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Diana and Actaeon

Ovid’s tale inspired one of the world’s greatest works of art.

Diana and Actaeon, by Tiziano Vecellio (Titian), 1556-59, National Gallery and National Galleries of Scotland.

Ovid, in his Metamorphoses, written in the first century, tells the tale of the hunter Actaeon, Prince of Thebes, who surprises Artemis while she bathes naked at a spring. Known to the Romans as Diana, the goddess of the hunt is accompanied by nymphs, who try to cover her. In her panic, Diana splashes Actaeon with spring water and, as a consequence, he is transformed into a stag who is hunted down by the hounds of which he was master just minutes before.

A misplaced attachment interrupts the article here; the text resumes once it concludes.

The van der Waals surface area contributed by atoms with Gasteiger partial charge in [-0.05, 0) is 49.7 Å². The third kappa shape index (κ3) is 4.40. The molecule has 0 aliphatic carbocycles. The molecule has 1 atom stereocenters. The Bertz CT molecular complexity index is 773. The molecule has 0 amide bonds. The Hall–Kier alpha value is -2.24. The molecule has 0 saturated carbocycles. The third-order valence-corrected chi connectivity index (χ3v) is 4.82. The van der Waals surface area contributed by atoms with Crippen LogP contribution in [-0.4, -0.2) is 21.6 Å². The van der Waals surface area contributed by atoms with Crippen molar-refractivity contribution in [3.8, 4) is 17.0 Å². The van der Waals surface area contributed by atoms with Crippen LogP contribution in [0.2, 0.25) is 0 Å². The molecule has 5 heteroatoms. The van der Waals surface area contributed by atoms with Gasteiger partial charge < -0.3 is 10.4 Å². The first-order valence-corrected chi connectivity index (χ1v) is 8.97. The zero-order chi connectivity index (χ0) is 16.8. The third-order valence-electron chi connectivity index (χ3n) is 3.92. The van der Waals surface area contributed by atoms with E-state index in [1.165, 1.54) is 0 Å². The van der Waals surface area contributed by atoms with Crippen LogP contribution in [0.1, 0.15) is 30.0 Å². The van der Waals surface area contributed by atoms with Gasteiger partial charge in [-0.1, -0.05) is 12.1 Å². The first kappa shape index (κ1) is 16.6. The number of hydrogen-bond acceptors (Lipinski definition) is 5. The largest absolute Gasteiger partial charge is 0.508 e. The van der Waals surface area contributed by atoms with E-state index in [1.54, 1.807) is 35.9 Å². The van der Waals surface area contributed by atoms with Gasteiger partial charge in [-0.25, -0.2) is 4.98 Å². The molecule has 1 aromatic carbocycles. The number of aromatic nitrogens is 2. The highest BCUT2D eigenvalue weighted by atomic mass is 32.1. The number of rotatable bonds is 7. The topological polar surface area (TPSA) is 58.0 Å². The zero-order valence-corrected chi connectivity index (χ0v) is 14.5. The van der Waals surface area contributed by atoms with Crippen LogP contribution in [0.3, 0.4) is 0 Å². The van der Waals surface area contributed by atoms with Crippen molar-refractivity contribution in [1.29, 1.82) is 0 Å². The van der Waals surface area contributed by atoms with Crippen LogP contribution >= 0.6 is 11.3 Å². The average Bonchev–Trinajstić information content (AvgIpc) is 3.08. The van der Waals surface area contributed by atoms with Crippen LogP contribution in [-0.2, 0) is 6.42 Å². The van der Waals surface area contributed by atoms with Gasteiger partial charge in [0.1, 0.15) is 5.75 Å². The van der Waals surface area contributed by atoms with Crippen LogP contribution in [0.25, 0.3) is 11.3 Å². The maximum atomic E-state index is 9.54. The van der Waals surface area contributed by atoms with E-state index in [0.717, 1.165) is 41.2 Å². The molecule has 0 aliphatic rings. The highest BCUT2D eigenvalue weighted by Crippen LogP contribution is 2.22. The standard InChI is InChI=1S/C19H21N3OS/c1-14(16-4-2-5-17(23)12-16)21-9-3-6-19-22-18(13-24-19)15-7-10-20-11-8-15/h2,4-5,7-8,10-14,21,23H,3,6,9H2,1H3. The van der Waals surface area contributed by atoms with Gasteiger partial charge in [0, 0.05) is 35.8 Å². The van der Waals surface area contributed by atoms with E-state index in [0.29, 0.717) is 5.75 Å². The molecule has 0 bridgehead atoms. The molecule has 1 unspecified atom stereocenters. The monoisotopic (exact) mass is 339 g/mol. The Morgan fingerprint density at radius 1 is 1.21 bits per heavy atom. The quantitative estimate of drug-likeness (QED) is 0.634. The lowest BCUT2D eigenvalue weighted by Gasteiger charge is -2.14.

The story became especially popular during the Renaissance and Titian’s masterpiece, which captures the moment of surprise, was painted for Philip II of Spain in the 1550s. At the beginning of the 18th century it was given by Philip V to the French ambassador, who sold it to Philippe II, Duke of Orleans, who was gathering a sumptuous collection of art for the future Louis XV. After the French Revolution, the painting eventually ended up in the hands of Francis Egerton, 3rd Duke of Bridgewater, who had made a fortune from the burgeoning coal industry. His nephew, Earl Gover, inherited the work, which is now shared in alternate five-year terms by the National Gallery London and the National Galleries of Scotland. The painting had been moved to Scotland for safekeeping during the Second World War.

The work, along with its pairing, The Death of Actaeon, has always been held in the highest regard. Lucian Freud considered them ‘simply the most beautiful pictures in the world’.

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